Upon arrival in Arkansas, each Plaintiff was presented with a copy of a booklet, in Spanish, entitled "D&S Produce y Earlee Armstrong Farm, juntos (el 27 de mayo hasta el 7 de septiembre 2002).*fn3 During their first week in Arkansas, each Plaintiff worked forty-one (41) hours and each Plaintiff was paid $250 in cash for this work. Over the second and third weeks of employment, each Plaintiff worked fifty-three (53) hours and were each paid $270 in cash. On August 13, 2002, Earlee Armstrong fired the Plaintiffs, telling them that he did not have any more work available. Each Plaintiff paid $163 in bus fare to return home from Pine Bluff, Arkansas.

Defendant Doolittle supervised, housed, and paid wages to the first group of fourteen workers, while Defendant Armstrong supervised, housed, and paid wages to the second group of thirteen workers. Defendant Doolittle did not own, control, or manage Plaintiffs' housing, supervise Plaintiffs' work, or pay wages to the Plaintiffs. Defendant Doolittle has no personal knowledge about any fees or expenses incurred by Plaintiffs relating to their employment under the Clearance Order or the reasons why Defendant Armstrong terminated the Plaintiffs' employment.*fn4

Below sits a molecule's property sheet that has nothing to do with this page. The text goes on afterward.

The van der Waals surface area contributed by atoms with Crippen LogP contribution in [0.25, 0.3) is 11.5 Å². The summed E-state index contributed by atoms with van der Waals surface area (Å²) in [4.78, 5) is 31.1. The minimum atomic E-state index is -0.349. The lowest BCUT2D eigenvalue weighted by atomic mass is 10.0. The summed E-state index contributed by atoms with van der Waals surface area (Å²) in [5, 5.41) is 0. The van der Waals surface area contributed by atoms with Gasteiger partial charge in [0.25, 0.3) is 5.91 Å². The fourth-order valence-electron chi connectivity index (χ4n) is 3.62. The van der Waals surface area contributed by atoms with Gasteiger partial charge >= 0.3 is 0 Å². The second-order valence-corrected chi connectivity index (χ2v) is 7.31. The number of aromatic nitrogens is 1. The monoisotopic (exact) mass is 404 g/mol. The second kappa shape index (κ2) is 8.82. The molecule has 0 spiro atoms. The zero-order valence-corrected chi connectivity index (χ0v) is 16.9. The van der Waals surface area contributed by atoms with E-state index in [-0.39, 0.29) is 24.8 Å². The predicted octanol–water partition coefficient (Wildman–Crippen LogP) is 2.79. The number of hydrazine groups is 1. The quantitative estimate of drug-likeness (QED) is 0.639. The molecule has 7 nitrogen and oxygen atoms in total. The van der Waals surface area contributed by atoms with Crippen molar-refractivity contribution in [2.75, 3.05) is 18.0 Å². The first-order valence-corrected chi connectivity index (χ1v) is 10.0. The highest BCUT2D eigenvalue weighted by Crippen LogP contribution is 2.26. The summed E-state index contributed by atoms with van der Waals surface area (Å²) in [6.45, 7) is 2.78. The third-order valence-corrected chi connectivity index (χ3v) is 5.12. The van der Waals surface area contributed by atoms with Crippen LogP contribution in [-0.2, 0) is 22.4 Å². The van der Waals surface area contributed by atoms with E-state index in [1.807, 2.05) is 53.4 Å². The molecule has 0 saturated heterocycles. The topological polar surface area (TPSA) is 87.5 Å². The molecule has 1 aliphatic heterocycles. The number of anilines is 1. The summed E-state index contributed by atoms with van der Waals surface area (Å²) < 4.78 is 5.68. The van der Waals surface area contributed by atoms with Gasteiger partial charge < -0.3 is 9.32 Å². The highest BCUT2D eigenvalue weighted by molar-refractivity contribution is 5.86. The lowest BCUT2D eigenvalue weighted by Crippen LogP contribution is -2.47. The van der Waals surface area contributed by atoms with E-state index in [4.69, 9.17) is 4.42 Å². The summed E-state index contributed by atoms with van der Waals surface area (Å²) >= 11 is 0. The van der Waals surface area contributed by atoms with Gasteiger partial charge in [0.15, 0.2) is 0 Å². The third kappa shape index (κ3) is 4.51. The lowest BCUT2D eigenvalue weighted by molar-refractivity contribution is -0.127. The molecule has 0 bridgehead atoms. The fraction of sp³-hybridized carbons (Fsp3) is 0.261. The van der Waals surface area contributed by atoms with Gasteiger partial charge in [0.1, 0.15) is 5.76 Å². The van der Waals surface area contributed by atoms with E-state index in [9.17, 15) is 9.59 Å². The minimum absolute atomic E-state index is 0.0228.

II. Summary Judgment Standard

Summary judgment is appropriate only when, in reviewing the evidence in the light most favorable to the non-moving party, there is no genuine issue as to any material fact, so that the dispute may be decided solely on legal grounds. Holloway v. Lockhart, 813 F.2d 874 (8th Cir. 1987); Fed. R. Civ. P. 56. The Supreme Court has established guidelines to assist trial courts in determining whether this standard has been met:

The inquiry performed is the threshold inquiry of determining whether there is a need for trial-- whether, in other words, there are genuine factual issues that properly can be resolved only by a finder of fact because they may reasonably be resolved in favor of either party.